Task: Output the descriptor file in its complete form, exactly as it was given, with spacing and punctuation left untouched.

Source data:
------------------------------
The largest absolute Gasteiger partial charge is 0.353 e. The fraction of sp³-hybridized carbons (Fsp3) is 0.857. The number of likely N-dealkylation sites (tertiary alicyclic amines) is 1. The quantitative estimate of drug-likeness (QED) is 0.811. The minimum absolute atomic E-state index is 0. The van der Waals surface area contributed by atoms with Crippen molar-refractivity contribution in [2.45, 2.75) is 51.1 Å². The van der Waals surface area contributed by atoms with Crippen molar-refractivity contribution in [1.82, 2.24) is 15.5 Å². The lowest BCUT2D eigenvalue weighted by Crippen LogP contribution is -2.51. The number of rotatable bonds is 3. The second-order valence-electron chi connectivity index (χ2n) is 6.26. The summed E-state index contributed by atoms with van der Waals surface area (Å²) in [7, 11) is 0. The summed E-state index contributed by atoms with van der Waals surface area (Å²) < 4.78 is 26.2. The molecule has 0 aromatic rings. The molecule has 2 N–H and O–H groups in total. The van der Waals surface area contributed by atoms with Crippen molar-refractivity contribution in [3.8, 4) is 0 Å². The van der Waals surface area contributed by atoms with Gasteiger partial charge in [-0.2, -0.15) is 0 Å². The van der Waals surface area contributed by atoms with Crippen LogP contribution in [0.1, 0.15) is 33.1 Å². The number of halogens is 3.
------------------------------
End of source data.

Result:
The largest absolute Gasteiger partial charge is 0.353 e. The fraction of sp³-hybridized carbons (Fsp3) is 0.857. The number of likely N-dealkylation sites (tertiary alicyclic amines) is 1. The quantitative estimate of drug-likeness (QED) is 0.811. The minimum absolute atomic E-state index is 0. The van der Waals surface area contributed by atoms with Crippen molar-refractivity contribution in [2.45, 2.75) is 51.1 Å². The van der Waals surface area contributed by atoms with Crippen molar-refractivity contribution in [1.82, 2.24) is 15.5 Å². The lowest BCUT2D eigenvalue weighted by Crippen LogP contribution is -2.51. The number of rotatable bonds is 3. The second-order valence-electron chi connectivity index (χ2n) is 6.26. The summed E-state index contributed by atoms with van der Waals surface area (Å²) in [7, 11) is 0. The summed E-state index contributed by atoms with van der Waals surface area (Å²) < 4.78 is 26.2. The molecule has 0 aromatic rings. The molecule has 2 N–H and O–H groups in total. The van der Waals surface area contributed by atoms with Crippen molar-refractivity contribution in [3.8, 4) is 0 Å². The van der Waals surface area contributed by atoms with Gasteiger partial charge in [-0.2, -0.15) is 0 Å². The van der Waals surface area contributed by atoms with Crippen LogP contribution in [0.1, 0.15) is 33.1 Å². The number of halogens is 3.